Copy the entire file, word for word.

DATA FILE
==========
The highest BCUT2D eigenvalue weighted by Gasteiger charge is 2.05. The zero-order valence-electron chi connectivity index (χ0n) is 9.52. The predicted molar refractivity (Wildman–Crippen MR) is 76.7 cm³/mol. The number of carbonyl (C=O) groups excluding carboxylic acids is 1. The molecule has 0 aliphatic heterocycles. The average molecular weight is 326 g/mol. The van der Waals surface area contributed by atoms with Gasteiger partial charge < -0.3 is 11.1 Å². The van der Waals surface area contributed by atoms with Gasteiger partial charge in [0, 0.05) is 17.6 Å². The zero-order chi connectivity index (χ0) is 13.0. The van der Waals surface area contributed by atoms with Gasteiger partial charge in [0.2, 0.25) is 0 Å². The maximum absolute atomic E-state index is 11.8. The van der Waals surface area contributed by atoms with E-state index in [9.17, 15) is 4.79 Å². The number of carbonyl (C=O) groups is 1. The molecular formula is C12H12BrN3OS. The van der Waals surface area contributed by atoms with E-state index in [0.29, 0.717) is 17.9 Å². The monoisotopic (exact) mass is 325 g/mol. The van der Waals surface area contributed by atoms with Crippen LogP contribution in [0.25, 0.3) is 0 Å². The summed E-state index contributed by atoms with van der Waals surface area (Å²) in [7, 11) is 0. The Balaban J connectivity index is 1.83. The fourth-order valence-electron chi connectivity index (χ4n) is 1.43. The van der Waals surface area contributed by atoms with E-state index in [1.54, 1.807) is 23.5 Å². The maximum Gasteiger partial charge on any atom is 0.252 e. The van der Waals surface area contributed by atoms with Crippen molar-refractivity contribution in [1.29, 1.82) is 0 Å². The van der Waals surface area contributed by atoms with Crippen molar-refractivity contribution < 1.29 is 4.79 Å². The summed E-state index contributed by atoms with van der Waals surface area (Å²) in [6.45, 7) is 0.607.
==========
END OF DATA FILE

The highest BCUT2D eigenvalue weighted by Gasteiger charge is 2.05. The zero-order valence-electron chi connectivity index (χ0n) is 9.52. The predicted molar refractivity (Wildman–Crippen MR) is 76.7 cm³/mol. The number of carbonyl (C=O) groups excluding carboxylic acids is 1. The molecule has 0 aliphatic heterocycles. The average molecular weight is 326 g/mol. The van der Waals surface area contributed by atoms with Gasteiger partial charge < -0.3 is 11.1 Å². The van der Waals surface area contributed by atoms with Gasteiger partial charge in [0, 0.05) is 17.6 Å². The zero-order chi connectivity index (χ0) is 13.0. The van der Waals surface area contributed by atoms with Gasteiger partial charge in [0.2, 0.25) is 0 Å². The maximum absolute atomic E-state index is 11.8. The van der Waals surface area contributed by atoms with E-state index in [9.17, 15) is 4.79 Å². The number of carbonyl (C=O) groups is 1. The molecular formula is C12H12BrN3OS. The van der Waals surface area contributed by atoms with E-state index in [0.29, 0.717) is 17.9 Å². The monoisotopic (exact) mass is 325 g/mol. The van der Waals surface area contributed by atoms with Crippen LogP contribution in [0.25, 0.3) is 0 Å². The summed E-state index contributed by atoms with van der Waals surface area (Å²) in [7, 11) is 0. The Balaban J connectivity index is 1.83. The fourth-order valence-electron chi connectivity index (χ4n) is 1.43. The van der Waals surface area contributed by atoms with E-state index in [1.54, 1.807) is 23.5 Å². The maximum Gasteiger partial charge on any atom is 0.252 e. The van der Waals surface area contributed by atoms with Crippen molar-refractivity contribution in [1.29, 1.82) is 0 Å². The van der Waals surface area contributed by atoms with Crippen molar-refractivity contribution < 1.29 is 4.79 Å². The summed E-state index contributed by atoms with van der Waals surface area (Å²) in [6.45, 7) is 0.607.